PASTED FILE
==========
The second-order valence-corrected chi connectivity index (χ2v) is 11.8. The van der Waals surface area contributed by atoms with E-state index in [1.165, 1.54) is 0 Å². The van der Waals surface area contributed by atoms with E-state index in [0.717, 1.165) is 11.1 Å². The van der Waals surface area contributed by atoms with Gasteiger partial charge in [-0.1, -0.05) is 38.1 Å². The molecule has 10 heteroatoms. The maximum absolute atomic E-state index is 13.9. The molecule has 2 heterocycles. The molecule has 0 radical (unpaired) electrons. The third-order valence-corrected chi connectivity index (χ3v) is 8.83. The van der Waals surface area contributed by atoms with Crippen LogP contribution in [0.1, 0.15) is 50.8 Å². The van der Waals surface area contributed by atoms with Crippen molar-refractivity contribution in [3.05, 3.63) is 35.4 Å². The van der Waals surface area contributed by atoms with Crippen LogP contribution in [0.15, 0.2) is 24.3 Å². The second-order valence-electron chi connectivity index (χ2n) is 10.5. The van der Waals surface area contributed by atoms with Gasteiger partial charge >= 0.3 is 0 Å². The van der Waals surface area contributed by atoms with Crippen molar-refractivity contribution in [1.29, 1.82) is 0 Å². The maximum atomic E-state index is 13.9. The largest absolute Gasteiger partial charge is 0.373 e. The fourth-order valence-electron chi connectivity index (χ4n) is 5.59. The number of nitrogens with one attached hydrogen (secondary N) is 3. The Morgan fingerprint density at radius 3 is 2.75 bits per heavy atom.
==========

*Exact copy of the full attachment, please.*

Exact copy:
The second-order valence-corrected chi connectivity index (χ2v) is 11.8. The van der Waals surface area contributed by atoms with E-state index in [1.165, 1.54) is 0 Å². The van der Waals surface area contributed by atoms with E-state index in [0.717, 1.165) is 11.1 Å². The van der Waals surface area contributed by atoms with Gasteiger partial charge in [-0.1, -0.05) is 38.1 Å². The molecule has 10 heteroatoms. The maximum absolute atomic E-state index is 13.9. The molecule has 2 heterocycles. The molecule has 0 radical (unpaired) electrons. The third-order valence-corrected chi connectivity index (χ3v) is 8.83. The van der Waals surface area contributed by atoms with Crippen LogP contribution in [0.1, 0.15) is 50.8 Å². The van der Waals surface area contributed by atoms with Crippen molar-refractivity contribution in [3.05, 3.63) is 35.4 Å². The van der Waals surface area contributed by atoms with Crippen LogP contribution in [0.15, 0.2) is 24.3 Å². The second-order valence-electron chi connectivity index (χ2n) is 10.5. The van der Waals surface area contributed by atoms with Gasteiger partial charge >= 0.3 is 0 Å². The van der Waals surface area contributed by atoms with Crippen molar-refractivity contribution in [1.29, 1.82) is 0 Å². The maximum atomic E-state index is 13.9. The largest absolute Gasteiger partial charge is 0.373 e. The fourth-order valence-electron chi connectivity index (χ4n) is 5.59. The number of nitrogens with one attached hydrogen (secondary N) is 3. The Morgan fingerprint density at radius 3 is 2.75 bits per heavy atom.